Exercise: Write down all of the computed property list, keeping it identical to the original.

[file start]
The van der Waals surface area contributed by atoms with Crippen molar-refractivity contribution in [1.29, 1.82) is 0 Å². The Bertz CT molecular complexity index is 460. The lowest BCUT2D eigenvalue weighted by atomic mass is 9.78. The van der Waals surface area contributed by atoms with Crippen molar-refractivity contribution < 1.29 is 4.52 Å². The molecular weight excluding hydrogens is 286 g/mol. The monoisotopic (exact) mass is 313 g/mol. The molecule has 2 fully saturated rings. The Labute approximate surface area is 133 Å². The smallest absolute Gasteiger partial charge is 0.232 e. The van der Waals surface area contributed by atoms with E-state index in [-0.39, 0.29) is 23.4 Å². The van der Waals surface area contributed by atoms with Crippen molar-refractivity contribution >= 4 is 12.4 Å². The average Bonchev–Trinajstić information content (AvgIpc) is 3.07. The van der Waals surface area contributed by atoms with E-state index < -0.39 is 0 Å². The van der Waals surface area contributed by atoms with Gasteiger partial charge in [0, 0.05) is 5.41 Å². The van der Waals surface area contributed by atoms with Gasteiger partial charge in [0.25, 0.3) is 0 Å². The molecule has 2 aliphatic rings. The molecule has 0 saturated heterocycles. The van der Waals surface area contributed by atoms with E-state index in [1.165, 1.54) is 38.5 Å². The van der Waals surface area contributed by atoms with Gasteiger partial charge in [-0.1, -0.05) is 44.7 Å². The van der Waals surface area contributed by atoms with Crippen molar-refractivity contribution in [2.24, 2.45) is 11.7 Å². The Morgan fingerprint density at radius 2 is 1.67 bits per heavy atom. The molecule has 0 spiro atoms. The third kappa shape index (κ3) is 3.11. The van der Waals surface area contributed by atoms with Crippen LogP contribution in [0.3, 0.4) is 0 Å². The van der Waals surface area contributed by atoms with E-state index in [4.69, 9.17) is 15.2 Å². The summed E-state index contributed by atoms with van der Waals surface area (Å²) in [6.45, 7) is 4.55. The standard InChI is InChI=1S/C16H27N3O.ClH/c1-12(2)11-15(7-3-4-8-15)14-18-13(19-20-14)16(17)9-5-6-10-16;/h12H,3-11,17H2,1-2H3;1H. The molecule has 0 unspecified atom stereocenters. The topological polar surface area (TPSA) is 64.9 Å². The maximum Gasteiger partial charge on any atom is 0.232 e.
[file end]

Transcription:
The van der Waals surface area contributed by atoms with Crippen molar-refractivity contribution in [1.29, 1.82) is 0 Å². The Bertz CT molecular complexity index is 460. The lowest BCUT2D eigenvalue weighted by atomic mass is 9.78. The van der Waals surface area contributed by atoms with Crippen molar-refractivity contribution < 1.29 is 4.52 Å². The molecular weight excluding hydrogens is 286 g/mol. The monoisotopic (exact) mass is 313 g/mol. The molecule has 2 fully saturated rings. The Labute approximate surface area is 133 Å². The smallest absolute Gasteiger partial charge is 0.232 e. The van der Waals surface area contributed by atoms with E-state index in [-0.39, 0.29) is 23.4 Å². The van der Waals surface area contributed by atoms with Crippen molar-refractivity contribution >= 4 is 12.4 Å². The average Bonchev–Trinajstić information content (AvgIpc) is 3.07. The van der Waals surface area contributed by atoms with E-state index < -0.39 is 0 Å². The van der Waals surface area contributed by atoms with Gasteiger partial charge in [0, 0.05) is 5.41 Å². The van der Waals surface area contributed by atoms with Gasteiger partial charge in [0.25, 0.3) is 0 Å². The molecule has 2 aliphatic rings. The molecule has 0 saturated heterocycles. The van der Waals surface area contributed by atoms with E-state index in [1.165, 1.54) is 38.5 Å². The van der Waals surface area contributed by atoms with Gasteiger partial charge in [-0.1, -0.05) is 44.7 Å². The van der Waals surface area contributed by atoms with Crippen molar-refractivity contribution in [2.24, 2.45) is 11.7 Å². The Morgan fingerprint density at radius 2 is 1.67 bits per heavy atom. The molecule has 0 spiro atoms. The third kappa shape index (κ3) is 3.11. The van der Waals surface area contributed by atoms with Crippen LogP contribution in [0.3, 0.4) is 0 Å². The van der Waals surface area contributed by atoms with E-state index in [4.69, 9.17) is 15.2 Å². The summed E-state index contributed by atoms with van der Waals surface area (Å²) in [6.45, 7) is 4.55. The standard InChI is InChI=1S/C16H27N3O.ClH/c1-12(2)11-15(7-3-4-8-15)14-18-13(19-20-14)16(17)9-5-6-10-16;/h12H,3-11,17H2,1-2H3;1H. The molecule has 0 unspecified atom stereocenters. The topological polar surface area (TPSA) is 64.9 Å². The maximum Gasteiger partial charge on any atom is 0.232 e.